Also, with a little tweaking, I think I can adapt this assignment to show how random mutation can be introduced into DNA sequences during transcription. Maybe break the class into groups of 4, give the first student a message as a nucleotide sequence have them copy and pass it on to the next student and so on. If I structure this as a race between the groups, then someone’s bound to introduce some errors, so when they translate the final code back into English they should see how the random mutation affected their code.

UPDATE: Non-Coding (junk) DNA: I’ve updated the code so that you have the option of adding a short (2-5 character) string of non-coding DNA to the beginning and end of each sequence.

A more personalized and printer friendly format for output.

UPDATE 2: Personalized and Printable output: Since I’m using the DNA writer to give each student a personalized message, I’ve created a button that gives “Printer Friendly Output” which will produce an individualized page with the code, the translation table, and some information on how it works, so I can print off individualized assignments more easily.

UPDATE 3: You can now get a color coded version of the sequence.

Ravenclaw’s DNA sequence color coded, and translated back to English.

Update 4: Now you can embed the nucleobase color patterns into other websites. Like so:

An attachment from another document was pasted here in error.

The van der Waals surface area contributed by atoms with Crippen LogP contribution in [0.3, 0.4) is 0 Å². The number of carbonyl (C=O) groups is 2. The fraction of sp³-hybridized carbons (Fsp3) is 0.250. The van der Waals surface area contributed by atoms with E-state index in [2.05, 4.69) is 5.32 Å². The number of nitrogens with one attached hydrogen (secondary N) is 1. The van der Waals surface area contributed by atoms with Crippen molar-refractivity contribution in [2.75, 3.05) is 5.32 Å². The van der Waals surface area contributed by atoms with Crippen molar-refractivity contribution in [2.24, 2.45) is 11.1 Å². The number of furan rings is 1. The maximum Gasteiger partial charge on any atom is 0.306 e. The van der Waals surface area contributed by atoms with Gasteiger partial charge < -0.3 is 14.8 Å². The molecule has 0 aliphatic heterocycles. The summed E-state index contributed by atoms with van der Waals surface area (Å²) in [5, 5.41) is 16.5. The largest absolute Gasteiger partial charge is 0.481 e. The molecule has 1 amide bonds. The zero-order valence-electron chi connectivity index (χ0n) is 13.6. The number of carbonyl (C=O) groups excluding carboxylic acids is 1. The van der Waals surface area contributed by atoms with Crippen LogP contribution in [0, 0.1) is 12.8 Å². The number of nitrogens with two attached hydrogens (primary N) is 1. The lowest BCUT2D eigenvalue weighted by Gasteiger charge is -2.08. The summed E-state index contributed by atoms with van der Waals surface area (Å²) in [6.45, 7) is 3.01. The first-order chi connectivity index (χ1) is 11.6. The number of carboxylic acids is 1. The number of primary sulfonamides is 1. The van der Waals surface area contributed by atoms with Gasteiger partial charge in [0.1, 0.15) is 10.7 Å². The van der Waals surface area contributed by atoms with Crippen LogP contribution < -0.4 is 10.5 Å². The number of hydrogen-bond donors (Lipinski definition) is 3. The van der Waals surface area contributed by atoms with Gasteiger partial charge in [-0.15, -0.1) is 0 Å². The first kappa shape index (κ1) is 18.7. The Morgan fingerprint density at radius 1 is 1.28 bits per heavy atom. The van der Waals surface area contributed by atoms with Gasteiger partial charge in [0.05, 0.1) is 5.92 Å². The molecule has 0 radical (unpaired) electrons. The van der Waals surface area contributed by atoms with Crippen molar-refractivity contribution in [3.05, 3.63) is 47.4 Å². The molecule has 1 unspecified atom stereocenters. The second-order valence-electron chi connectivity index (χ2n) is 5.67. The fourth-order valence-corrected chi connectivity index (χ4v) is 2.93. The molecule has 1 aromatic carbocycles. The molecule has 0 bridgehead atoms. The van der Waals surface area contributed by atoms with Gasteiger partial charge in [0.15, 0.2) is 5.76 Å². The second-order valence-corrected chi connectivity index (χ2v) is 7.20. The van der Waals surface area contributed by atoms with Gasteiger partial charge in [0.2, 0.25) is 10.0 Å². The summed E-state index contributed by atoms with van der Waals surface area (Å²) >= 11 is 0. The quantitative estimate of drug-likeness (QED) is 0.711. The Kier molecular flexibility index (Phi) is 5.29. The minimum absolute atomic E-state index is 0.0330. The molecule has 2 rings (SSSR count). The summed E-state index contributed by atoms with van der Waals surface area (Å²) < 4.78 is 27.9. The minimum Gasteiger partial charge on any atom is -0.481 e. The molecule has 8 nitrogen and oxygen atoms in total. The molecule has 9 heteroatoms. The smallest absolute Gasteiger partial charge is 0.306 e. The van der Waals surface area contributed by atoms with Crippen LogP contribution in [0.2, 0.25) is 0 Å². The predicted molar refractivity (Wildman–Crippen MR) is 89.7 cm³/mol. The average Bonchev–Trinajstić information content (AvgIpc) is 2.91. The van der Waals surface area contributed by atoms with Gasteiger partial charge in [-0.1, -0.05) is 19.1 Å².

Citing this post: Urbano, L., 2013. DNA Writer: Storing Information in DNA Exercise, Retrieved March 27th, 2017, from Montessori Muddle: http://MontessoriMuddle.org/ .
Attribution (Curator's Code ): Via: Montessori Muddle; Hat tip: Montessori Muddle.

# Atom Builder

#### January 22, 2013

This app lets you drag and drop electrons, protons, and neutrons to create atoms with different charges, elements, and atomic masses. You can also enter the element symbol, charge and atomic mass and it will build the atom for you.

Note, however, it only does the first 20 elements.

Citing this post: Urbano, L., 2013. Atom Builder, Retrieved March 27th, 2017, from Montessori Muddle: http://MontessoriMuddle.org/ .
Attribution (Curator's Code ): Via: Montessori Muddle; Hat tip: Montessori Muddle.